More on the Gateway Theory

Iain Murray is upset that Reuters has misreported the RAND “gateway” study. (Much less upset, I can assure you, than the study’s authors.) As noted before in this space, the study used simulation techniques to show that the observed correlation between cannabis use and use of harder drugs could be explained without invoking any causal link between the two. It did not do what the Reuters story claimed it did: show that the “gateway effect” did not exist.

But I think that Iain Murray, who for other reasons is a strong advocate of maintaining cannabis prohibition, overstates his case when he says:

The researchers have only offered an alternative explanation, not disproved the gateway theory. The gateway question needs to be answered. It has not been yet.

To which I would respond: What question? The gateway effect was proposed as an explanation for a set of observed phenomena: the strong correlation between cannabis use and subsequent use of other drugs. Morral et al. have now managed to explain that correlation more parsimoniously, without invoking any gateway effect. That leaves us with no reason to believe that the gateway effect exists. Unless someone can point to phenomena for which the gateway effect is the most parsimonious explanation, it’s time to send the gateway theory to the compost heap.

After all, Einstein never proved that the luminiferous aether didn’t exist: he just managed to explain all of the observed electromagnetic phenomena without invoking it. It will be a fine day when policy advocates are as willing as scientists to shave with Occam’s Razor.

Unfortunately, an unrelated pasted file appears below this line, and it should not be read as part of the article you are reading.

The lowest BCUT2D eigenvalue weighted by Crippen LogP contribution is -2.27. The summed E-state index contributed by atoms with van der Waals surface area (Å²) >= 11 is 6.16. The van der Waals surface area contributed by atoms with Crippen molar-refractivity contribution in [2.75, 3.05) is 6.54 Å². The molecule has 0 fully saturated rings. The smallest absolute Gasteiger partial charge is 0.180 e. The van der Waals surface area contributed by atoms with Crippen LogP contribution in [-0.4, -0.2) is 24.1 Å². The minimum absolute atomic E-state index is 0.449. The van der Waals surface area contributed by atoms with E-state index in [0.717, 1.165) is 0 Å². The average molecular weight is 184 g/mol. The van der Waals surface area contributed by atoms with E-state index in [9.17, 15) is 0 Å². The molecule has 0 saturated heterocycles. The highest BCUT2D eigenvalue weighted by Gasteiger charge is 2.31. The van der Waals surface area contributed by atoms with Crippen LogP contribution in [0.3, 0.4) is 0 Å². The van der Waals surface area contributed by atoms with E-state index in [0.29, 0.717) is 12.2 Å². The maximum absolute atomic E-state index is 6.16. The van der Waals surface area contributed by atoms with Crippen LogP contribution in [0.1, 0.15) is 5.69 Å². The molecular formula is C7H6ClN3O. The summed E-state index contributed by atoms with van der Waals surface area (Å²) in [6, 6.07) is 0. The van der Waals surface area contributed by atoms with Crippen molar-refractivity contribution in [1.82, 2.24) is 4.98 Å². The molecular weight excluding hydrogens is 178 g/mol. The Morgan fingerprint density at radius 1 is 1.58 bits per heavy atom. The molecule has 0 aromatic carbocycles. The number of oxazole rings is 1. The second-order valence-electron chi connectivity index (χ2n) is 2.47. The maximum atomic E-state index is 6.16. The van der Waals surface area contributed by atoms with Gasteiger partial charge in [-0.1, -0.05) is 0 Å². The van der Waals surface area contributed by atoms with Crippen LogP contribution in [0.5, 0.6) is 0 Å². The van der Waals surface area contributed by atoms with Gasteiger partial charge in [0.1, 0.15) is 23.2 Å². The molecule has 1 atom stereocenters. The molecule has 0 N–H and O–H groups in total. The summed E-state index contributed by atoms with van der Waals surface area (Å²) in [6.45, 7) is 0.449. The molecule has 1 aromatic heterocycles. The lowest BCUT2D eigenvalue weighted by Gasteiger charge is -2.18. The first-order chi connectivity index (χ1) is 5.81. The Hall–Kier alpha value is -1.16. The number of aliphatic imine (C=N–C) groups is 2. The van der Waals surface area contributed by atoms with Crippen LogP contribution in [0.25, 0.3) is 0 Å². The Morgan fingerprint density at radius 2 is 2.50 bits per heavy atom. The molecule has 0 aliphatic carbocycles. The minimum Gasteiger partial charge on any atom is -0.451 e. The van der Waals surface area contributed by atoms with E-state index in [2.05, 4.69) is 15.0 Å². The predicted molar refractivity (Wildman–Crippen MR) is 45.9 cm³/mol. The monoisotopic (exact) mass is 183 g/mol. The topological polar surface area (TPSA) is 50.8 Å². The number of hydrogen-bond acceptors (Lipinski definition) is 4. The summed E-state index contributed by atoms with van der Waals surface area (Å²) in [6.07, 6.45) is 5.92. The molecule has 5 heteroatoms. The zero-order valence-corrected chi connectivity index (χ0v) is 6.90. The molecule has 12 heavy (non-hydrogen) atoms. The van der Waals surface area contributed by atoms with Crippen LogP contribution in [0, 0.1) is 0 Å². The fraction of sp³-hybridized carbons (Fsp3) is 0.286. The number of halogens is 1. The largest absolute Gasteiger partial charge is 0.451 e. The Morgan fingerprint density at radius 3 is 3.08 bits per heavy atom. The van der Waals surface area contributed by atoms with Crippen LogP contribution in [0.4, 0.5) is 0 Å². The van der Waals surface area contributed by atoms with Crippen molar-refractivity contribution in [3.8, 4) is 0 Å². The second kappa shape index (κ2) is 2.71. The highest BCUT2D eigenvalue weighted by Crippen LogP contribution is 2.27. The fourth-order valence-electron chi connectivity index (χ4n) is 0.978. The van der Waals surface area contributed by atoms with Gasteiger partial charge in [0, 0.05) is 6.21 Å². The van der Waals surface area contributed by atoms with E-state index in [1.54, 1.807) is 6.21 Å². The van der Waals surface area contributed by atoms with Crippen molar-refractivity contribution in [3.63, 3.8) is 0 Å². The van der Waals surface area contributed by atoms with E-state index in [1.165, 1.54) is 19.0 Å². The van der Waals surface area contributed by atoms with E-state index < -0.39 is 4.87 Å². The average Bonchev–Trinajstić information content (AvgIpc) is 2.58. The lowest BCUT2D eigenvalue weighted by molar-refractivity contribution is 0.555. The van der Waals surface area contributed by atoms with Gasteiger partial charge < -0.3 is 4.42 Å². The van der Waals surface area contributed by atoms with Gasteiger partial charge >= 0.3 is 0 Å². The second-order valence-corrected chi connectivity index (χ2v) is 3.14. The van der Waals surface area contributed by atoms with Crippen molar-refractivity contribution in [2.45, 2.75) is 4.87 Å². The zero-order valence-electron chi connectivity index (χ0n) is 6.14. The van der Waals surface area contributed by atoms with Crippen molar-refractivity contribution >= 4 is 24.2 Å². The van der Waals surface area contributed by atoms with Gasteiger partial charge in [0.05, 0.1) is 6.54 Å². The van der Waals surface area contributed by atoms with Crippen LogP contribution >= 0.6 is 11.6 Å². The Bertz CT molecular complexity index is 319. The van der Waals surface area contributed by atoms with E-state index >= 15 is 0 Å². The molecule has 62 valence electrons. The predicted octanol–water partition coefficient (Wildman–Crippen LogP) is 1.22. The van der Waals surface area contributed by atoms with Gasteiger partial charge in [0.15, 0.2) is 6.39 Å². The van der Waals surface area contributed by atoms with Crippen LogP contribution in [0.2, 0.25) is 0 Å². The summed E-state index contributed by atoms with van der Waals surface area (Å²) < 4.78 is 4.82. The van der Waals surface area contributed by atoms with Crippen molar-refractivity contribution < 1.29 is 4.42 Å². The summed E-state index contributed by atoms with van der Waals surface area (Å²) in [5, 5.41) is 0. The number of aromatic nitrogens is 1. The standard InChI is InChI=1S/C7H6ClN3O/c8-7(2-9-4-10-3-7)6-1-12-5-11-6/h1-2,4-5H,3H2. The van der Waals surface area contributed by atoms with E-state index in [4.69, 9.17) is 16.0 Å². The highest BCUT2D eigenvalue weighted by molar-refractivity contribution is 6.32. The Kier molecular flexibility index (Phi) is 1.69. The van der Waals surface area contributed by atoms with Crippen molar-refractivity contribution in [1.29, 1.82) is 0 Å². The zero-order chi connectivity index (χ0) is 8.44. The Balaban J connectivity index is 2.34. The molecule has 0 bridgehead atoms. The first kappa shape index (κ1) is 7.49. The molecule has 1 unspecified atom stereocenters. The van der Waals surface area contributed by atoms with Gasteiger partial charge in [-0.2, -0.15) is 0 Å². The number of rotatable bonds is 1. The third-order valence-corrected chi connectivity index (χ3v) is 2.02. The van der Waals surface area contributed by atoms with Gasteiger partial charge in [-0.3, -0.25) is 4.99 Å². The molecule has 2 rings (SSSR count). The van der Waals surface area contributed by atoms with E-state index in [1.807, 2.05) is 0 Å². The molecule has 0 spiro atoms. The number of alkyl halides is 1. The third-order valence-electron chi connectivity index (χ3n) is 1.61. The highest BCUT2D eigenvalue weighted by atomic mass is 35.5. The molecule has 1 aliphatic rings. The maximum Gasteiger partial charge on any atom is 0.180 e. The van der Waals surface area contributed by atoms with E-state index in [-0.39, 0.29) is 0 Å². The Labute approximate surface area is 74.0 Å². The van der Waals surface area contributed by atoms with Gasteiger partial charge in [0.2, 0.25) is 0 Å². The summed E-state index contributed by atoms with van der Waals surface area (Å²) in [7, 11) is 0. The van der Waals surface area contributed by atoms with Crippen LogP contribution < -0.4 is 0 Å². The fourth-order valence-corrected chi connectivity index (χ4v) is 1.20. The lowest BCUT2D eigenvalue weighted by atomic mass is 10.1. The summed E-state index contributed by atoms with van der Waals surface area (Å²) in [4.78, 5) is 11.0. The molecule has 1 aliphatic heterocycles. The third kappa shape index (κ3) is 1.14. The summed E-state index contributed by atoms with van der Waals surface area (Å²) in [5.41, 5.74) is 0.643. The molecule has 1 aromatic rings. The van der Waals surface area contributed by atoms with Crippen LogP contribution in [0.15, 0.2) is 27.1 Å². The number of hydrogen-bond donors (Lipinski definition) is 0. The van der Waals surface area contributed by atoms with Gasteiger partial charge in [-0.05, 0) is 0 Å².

Author: Mark Kleiman

Professor of Public Policy at the NYU Marron Institute for Urban Management and editor of the Journal of Drug Policy Analysis. Teaches about the methods of policy analysis about drug abuse control and crime control policy, working out the implications of two principles: that swift and certain sanctions don't have to be severe to be effective, and that well-designed threats usually don't have to be carried out. Books: Drugs and Drug Policy: What Everyone Needs to Know (with Jonathan Caulkins and Angela Hawken) When Brute Force Fails: How to Have Less Crime and Less Punishment (Princeton, 2009; named one of the "books of the year" by The Economist Against Excess: Drug Policy for Results (Basic, 1993) Marijuana: Costs of Abuse, Costs of Control (Greenwood, 1989) UCLA Homepage Curriculum Vitae Contact: